Grana Padano and wild garlic pesto Pappardelle

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Grana Padano and wild garlic pesto Pappardelle
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Details

. Difficulty: Medium . Serves: 4 people . Preparation time: 35 minutes . Variety: Pasta
We all know a good pesto recipe nowadays and probably lots of you have encountered already Pappardelle, the larger cousins of tagliatelle, but what’s special about this recipe is the use of wild garlic in the pesto that definitely kicks things up a notch. 
Extremely seasonal and also known as ramsons, wild garlic is a must have in my kitchen from March till June every year. Subtle garlicy taste, not as strong or pungent as you would think, is a burst of flavor and when I first found out that is so commonly spread around green areas all over the UK I couldn’t be happier and so I put it to the best use I know, extra virgin olive oil and Grana Padano cheese pesto. Pesto the quintessential Italian dressing for pastas, salads, meats, fishes and basically whatever else you want!  

Chef tip: The recipe can be easily adapted with rocket salad if wild garlic is out of season.

Ingredients

For the yellow pappardelle:
2 fresh rich yolk eggs
200 g of 00 flour

For the green pappardelle:
2 fresh rich yolk eggs
200 g of 00 flour
25 g of wild garlic leaves (or parsley, spinach)

For the pesto:
25 g of basil leaves, washed
25 g of wild garlic leaves, washed
40 g of grated Grana Padano cheese
90 ml of extra virgin olive oil
12g of walnuts 
Salt and pepper to taste

Preparation

Start by making the pastas in advance. For the yellow pasta: knead the egg with the flour until it creates a smooth and elastic dough. You only reach the right consistency if the pasta has been worked hard enough to allows the gluten molecules to break down, the dough’s elasticity is very important for the final result. Wrap in cling film and let it rest for 30 minutes.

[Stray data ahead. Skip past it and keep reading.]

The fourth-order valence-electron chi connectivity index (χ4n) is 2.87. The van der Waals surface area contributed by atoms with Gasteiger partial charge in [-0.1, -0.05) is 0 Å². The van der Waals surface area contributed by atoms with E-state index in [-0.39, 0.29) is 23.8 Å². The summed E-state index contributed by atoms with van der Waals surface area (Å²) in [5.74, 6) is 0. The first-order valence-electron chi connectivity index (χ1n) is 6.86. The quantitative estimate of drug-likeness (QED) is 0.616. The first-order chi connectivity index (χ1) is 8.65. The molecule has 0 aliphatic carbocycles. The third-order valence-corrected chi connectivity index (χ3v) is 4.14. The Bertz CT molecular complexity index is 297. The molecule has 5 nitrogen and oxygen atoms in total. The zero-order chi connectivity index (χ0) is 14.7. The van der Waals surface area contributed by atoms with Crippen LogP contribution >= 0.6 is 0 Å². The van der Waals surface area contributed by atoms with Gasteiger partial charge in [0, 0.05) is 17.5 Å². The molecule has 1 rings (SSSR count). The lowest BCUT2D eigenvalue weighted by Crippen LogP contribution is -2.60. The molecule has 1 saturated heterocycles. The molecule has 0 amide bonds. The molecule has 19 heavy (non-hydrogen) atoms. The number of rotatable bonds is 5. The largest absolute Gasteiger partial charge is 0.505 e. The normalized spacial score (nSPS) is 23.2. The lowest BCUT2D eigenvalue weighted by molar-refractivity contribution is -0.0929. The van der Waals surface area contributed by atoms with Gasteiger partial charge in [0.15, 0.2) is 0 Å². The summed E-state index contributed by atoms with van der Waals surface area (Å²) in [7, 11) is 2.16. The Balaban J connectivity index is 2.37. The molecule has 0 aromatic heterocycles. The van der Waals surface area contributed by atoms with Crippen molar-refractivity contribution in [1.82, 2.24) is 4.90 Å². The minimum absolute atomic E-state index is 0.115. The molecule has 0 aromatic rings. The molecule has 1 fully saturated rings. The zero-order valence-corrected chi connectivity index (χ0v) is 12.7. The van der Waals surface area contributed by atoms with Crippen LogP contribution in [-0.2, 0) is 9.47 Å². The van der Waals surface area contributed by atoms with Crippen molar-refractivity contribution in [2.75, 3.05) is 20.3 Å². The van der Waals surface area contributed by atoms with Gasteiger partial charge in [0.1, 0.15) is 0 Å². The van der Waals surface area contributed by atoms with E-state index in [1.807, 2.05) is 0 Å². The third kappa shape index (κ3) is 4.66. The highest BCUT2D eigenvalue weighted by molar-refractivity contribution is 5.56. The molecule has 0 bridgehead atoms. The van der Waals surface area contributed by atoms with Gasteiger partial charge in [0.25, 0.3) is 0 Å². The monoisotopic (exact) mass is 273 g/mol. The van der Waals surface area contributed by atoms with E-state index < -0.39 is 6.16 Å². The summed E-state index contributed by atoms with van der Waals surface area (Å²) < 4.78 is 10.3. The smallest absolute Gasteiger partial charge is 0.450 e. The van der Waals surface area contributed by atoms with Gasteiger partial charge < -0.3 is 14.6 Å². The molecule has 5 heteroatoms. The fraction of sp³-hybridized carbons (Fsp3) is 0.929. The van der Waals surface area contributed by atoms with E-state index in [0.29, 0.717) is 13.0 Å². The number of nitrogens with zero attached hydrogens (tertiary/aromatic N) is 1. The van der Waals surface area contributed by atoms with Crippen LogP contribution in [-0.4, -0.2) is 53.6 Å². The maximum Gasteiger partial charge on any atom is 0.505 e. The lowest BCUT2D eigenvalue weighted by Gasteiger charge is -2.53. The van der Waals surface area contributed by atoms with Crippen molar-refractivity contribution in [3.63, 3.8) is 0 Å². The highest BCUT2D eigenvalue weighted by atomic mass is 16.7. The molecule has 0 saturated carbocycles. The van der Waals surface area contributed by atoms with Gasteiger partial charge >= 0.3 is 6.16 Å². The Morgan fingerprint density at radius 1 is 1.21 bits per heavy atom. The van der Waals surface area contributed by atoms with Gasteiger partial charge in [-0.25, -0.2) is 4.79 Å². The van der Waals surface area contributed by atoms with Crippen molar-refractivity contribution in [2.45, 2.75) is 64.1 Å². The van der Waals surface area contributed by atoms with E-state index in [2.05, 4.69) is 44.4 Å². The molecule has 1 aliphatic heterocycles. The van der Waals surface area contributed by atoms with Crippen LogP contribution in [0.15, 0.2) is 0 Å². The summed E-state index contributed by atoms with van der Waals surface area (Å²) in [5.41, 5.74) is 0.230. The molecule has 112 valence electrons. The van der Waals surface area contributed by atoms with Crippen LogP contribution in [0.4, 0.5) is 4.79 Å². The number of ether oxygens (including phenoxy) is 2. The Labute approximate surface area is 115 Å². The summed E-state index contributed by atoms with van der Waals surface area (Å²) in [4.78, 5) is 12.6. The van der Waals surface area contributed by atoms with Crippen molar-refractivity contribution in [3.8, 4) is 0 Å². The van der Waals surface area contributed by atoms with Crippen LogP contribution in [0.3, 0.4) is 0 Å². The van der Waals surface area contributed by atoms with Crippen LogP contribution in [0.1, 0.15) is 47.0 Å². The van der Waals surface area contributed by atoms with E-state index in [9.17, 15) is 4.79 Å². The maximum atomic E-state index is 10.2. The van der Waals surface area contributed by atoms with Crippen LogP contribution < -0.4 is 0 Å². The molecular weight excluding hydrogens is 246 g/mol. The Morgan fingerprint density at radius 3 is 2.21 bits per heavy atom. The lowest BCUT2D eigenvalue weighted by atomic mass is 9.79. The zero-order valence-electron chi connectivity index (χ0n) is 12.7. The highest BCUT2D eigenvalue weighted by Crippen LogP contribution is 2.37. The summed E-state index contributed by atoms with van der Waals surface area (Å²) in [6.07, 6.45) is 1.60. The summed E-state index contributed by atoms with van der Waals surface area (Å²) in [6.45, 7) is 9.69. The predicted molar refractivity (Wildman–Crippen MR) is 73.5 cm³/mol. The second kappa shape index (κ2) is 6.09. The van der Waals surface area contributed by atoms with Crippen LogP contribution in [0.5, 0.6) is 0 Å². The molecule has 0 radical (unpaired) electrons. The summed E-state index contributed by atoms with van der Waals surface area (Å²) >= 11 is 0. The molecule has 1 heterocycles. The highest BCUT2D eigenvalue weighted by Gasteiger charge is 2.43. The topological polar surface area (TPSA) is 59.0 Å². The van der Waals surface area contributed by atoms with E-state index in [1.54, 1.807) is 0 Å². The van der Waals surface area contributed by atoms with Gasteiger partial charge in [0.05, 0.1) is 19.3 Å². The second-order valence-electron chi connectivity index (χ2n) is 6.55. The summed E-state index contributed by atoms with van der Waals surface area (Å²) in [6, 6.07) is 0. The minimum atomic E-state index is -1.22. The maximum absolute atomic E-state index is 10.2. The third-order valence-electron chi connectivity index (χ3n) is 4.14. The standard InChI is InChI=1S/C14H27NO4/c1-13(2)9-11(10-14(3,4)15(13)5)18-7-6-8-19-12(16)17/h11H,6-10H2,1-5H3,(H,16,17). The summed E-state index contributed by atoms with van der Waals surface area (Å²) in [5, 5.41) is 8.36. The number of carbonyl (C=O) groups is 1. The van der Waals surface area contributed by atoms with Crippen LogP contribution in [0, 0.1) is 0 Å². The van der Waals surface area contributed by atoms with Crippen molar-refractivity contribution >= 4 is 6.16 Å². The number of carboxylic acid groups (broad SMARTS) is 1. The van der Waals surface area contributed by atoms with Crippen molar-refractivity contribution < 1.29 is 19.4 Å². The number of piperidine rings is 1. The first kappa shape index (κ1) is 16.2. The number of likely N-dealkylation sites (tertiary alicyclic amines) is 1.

For the green pasta blanche the wild garlic leaves in salted boiling water. Cool in iced water to retain colour. Now squeeze and blend the cooked leaves with the eggs. Knead the egg mixture with the flour until smooth and elastic. It should have the same consistency as the yellow pasta so you might need a touch more flour than expected depending on how watery the leaves were. Wrap in cling film and let it rest for 30 minutes. 
For the pesto. This is very easy as what you have to do is simply put all the ingredients into a blender or a jug in case you want to use a hand blender and blitz them all together until you have a grainy paste – keep aside in a jar. You can store the pesto in the fridge for up to 2 weeks and it can be used in a variety of other dishes if there is any left. 
To make the pappardelle, roll both pasta into thin sheets, about 2/3 mm thick and let them dry on your work surface dusted with flour. For this process is very useful a pasta machine so that you can slice flat pieces of pasta from the dough and gradually work your way until the thinner settings. If a pasta machine is not available fear not, a rolling pin is just as useful but a lot more effort is required as you have to apply pressure uniformly on the pasta.
Once the sheet has dried out a little (usually 5 minutes) you can proceed and cut pappardelle out of it (stripes about 3cm large and 20cm long).
Now cook the pasta in abundant salted boiling water for 2/3 minutes. Drain it al dente and toss it in a bowl with the pesto. Remember to have the pesto out of the fridge and if necessary add a bit of cooking water to it to give it creaminess. Never heat up the pesto on a pan as it will became dark quickly. Adjust seasoning to taste and serve in pasta bowls. Sprinkle over some extra Grana Padano and chopped walnuts and enjoy.
Danilo Cortellini
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